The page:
Council set to convey alley to Fisher Controls, Brewhouse owner
The Marshalltown City Council established the value of a parcel adjacent to Fisher Controls and a caf under construction Monday night.
At its weekly meeting, the council set a public hearing on the city vacating two stretches of alley and selling them to Fisher Controls and Brewhouse owner Donald Anderson. The alleys are south of West Boone Street and west of South Center Street.
Curt Ward, city attorney, reminded the council that cities do not have the authority to convey property for less than its value, which the council can determine.
Although the adjacent property owners may be considered “good corporate citizens,” Ward said the city couldn’t offset the property’s value to reward them for their civic service.
“When we come to the point where we are setting a value, that is what we have to live with,” he said. “You can’t really approach it from the perspective that it might be worth X amount, but we are only going to charge Y because the adjoining property owner is a good fellow.”
Bob Wenner, at-large council member, proposed that the owners split the established cost of $200 and cover any administrative cost the city would incur to convey the land to them. He also specified that the council previously opined that since the city did not maintain the alley, should the owners decide to seek compensation for previous maintenance, that amount would exceed the property’s value.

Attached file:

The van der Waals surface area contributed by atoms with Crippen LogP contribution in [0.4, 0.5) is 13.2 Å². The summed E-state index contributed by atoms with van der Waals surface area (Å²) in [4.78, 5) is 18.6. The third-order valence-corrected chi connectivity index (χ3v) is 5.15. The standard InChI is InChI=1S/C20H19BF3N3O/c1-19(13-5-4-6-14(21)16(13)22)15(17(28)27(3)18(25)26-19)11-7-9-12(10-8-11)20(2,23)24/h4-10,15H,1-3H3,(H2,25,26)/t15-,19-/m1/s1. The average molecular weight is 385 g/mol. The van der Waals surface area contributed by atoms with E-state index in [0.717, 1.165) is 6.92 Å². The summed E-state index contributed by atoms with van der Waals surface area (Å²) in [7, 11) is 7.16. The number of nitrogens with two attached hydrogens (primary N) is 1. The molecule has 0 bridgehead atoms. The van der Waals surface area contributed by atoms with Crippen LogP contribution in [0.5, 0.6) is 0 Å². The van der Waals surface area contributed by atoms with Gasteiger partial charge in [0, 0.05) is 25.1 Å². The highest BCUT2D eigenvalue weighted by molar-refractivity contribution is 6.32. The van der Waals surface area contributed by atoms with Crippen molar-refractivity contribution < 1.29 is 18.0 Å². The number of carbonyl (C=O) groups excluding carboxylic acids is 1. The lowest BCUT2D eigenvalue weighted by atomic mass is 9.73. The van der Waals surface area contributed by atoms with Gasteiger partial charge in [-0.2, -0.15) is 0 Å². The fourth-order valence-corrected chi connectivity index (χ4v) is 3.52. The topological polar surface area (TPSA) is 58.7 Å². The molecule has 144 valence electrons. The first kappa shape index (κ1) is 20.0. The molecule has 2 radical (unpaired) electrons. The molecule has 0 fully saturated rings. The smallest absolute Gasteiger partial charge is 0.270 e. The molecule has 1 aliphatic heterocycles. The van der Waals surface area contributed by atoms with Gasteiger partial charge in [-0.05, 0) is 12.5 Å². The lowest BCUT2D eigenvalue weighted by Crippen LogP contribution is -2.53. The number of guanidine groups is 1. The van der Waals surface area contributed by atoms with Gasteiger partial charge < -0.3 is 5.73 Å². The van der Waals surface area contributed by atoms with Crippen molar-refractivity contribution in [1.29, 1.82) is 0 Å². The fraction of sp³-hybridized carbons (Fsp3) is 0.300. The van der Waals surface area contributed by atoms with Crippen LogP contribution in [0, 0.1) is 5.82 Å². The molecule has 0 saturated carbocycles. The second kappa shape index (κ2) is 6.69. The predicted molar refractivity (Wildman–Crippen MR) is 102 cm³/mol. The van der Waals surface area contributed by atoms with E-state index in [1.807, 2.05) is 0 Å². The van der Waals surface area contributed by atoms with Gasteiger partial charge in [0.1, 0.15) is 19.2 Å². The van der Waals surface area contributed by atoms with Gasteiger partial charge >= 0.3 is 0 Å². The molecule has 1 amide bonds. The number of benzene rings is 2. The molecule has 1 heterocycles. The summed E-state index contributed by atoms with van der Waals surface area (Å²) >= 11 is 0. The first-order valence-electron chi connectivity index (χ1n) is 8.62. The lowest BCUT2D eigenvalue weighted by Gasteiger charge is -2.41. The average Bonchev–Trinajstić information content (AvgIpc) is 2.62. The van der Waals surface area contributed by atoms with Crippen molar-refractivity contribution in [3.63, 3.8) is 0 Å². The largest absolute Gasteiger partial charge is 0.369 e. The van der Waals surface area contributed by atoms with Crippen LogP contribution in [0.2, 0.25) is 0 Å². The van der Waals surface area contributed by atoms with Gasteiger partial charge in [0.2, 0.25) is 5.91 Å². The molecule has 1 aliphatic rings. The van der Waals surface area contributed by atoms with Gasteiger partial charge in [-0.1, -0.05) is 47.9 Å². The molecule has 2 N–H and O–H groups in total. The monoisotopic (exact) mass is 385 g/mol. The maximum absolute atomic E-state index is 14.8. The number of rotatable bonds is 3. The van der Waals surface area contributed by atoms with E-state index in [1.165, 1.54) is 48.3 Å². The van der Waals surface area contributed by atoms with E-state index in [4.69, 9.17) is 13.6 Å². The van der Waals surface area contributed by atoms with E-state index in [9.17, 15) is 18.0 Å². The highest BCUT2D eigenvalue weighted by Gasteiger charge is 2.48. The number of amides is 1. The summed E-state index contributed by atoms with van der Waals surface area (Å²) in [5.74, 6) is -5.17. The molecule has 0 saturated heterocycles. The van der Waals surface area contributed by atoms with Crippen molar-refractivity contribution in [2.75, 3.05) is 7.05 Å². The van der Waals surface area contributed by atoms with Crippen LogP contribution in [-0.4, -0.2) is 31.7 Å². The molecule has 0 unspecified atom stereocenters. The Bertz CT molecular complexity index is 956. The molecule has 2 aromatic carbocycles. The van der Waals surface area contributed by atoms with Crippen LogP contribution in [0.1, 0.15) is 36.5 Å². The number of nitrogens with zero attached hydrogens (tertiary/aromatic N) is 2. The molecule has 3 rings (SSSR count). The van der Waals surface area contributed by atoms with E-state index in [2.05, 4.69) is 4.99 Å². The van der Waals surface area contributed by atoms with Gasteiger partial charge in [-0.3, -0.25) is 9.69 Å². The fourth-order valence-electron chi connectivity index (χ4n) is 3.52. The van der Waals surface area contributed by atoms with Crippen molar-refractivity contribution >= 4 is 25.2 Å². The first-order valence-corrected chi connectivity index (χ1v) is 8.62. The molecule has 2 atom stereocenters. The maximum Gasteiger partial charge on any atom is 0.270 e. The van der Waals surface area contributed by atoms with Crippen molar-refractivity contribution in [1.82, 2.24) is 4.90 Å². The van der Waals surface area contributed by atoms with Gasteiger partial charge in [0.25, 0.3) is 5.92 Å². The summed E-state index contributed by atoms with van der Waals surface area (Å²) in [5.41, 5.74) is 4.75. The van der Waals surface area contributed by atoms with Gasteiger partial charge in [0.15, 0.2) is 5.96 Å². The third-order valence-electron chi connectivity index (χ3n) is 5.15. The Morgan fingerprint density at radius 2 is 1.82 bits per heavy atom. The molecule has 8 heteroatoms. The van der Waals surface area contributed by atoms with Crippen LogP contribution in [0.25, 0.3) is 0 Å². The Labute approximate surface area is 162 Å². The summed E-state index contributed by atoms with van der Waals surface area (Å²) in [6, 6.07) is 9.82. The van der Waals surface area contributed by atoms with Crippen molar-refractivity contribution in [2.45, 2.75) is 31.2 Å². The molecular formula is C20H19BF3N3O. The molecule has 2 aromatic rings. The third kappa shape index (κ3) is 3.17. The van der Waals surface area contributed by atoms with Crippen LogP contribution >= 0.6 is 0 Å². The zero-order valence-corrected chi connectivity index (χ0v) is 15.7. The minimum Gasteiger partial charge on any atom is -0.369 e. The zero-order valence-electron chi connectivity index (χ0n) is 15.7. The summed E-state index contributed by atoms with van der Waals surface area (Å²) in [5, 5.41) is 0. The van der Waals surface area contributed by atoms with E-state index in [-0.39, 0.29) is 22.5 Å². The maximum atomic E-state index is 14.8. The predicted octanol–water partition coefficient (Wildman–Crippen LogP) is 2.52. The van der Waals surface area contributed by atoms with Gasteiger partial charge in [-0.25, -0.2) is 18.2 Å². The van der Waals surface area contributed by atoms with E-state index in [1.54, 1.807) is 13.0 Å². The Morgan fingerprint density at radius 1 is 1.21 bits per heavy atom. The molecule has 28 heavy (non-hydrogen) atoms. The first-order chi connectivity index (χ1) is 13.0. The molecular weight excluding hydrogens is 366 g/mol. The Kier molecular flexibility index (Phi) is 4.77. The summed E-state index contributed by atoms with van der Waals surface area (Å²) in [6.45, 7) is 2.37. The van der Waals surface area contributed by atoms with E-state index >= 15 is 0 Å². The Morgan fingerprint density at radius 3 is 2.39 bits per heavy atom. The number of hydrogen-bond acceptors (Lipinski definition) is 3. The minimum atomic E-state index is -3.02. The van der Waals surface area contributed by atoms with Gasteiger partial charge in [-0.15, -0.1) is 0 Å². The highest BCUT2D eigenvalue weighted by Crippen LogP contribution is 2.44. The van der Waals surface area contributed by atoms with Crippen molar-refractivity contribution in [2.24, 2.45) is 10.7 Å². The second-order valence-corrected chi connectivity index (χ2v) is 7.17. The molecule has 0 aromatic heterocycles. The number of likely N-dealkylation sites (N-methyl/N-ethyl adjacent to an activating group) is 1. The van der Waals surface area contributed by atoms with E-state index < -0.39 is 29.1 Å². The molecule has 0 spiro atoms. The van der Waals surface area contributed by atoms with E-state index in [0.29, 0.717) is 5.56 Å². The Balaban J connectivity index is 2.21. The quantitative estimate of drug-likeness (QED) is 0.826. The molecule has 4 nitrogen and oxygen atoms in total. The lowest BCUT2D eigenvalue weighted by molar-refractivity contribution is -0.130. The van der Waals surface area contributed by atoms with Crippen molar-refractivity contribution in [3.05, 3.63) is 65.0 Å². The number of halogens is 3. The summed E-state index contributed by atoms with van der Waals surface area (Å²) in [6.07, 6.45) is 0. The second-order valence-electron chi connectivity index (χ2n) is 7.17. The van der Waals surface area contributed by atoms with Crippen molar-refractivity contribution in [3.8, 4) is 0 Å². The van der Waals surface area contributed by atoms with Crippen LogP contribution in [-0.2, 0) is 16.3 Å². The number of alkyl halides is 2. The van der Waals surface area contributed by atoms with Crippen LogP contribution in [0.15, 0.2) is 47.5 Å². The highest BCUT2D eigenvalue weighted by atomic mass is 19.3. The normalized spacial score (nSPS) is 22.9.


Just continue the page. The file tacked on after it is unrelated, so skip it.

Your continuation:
Leon Lamer, at-large council member, noted – and the Public Works Director confirmed – that a sewer line runs through the alleys, which prohibits further development on the part of the would-be owners.
Since the alleys are in a Tax Increment Finance district (TIF), the council can stipulate future use; however, it did not restrict the use of the alleys.
“It has no value we have to give access,” Marla Grabenbauer, third ward council member said. “We haven’t been maintaining it anyway.”
Bethany Wirin, at-large council member, said she thought that the resolution should stipulate $1,000 cost, which would include administrative costs, instead of “$200 plus administrative costs” but still voted in favor of the resolution.
Joel Greer, second ward council member, abstained, citing a conflict.
Greer was also the lone dissenter on a resolution to decrease the speed limit on South Sixth Street past West Merle Hibbs Boulevard from 45 mph to 35 mph. The resolution’s third reading passed.
Randy Wetmore, city administrator, said the speed limit will be reduced shortly after publication of the change, but did not have a specific date at press time.
Council Member Al Hoop, fourth ward, was absent.
Public hearing on the alley sale is set for 5:30 p.m. March 25.